Aung San Suu Kyi finally received her 1991 Nobel Peace Prize in Oslo on Saturday, 21 years after being barred from collecting it in person.
She told an audience in the Oslo City Hall that at the time, the award made her feel part of the real world even though she was under house arrest in Myanmar.
"What the Nobel Peace Prize did was to draw me once again into the world of other human beings outside the isolated area in which I lived, to restore a sense of reality to me," she said
She was given a standing ovation led by Norway's King Harald and Queen Sonja.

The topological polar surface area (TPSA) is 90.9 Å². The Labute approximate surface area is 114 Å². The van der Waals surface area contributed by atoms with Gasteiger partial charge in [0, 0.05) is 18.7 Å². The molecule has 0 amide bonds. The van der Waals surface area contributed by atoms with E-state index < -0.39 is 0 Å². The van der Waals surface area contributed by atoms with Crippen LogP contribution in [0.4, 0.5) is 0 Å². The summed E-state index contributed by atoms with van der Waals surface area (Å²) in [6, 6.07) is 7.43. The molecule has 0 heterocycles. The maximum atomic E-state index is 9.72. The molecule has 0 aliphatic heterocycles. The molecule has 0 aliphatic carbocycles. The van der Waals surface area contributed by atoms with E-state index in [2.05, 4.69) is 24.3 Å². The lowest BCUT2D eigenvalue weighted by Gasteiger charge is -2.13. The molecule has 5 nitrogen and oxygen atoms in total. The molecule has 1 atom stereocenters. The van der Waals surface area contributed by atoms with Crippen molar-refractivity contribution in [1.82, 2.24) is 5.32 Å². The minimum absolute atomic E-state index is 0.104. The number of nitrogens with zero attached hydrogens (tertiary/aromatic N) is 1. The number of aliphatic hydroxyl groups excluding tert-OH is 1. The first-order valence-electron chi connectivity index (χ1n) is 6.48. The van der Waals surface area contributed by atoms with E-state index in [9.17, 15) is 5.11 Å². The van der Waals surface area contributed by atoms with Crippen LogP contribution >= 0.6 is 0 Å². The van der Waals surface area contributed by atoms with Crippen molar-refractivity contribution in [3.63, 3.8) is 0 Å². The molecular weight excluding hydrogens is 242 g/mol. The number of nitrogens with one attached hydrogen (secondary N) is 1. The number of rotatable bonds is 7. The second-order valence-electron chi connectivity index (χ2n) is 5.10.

Ms Suu Kyi, 66, said much remained to be resolved in her country.
"Hostilities have not ceased in the far north; to the west, communal violence resulting in arson and murder were taking place just several days before I started out the journey that has brought me here today," she said.
"There still remain (political) prisoners in Burma. It is to be feared that because the best known detainees have been released, the remainder, the unknown ones, will be forgotten," she said.
Earlier, Ms Suu Kyi, who was elected to parliament in April, said she was confident President Thein Sein wanted to put the country on a new path.
"I don't think we should fear reversal," she told NRK. "(But) I don't think we should take it for granted there is no reversal."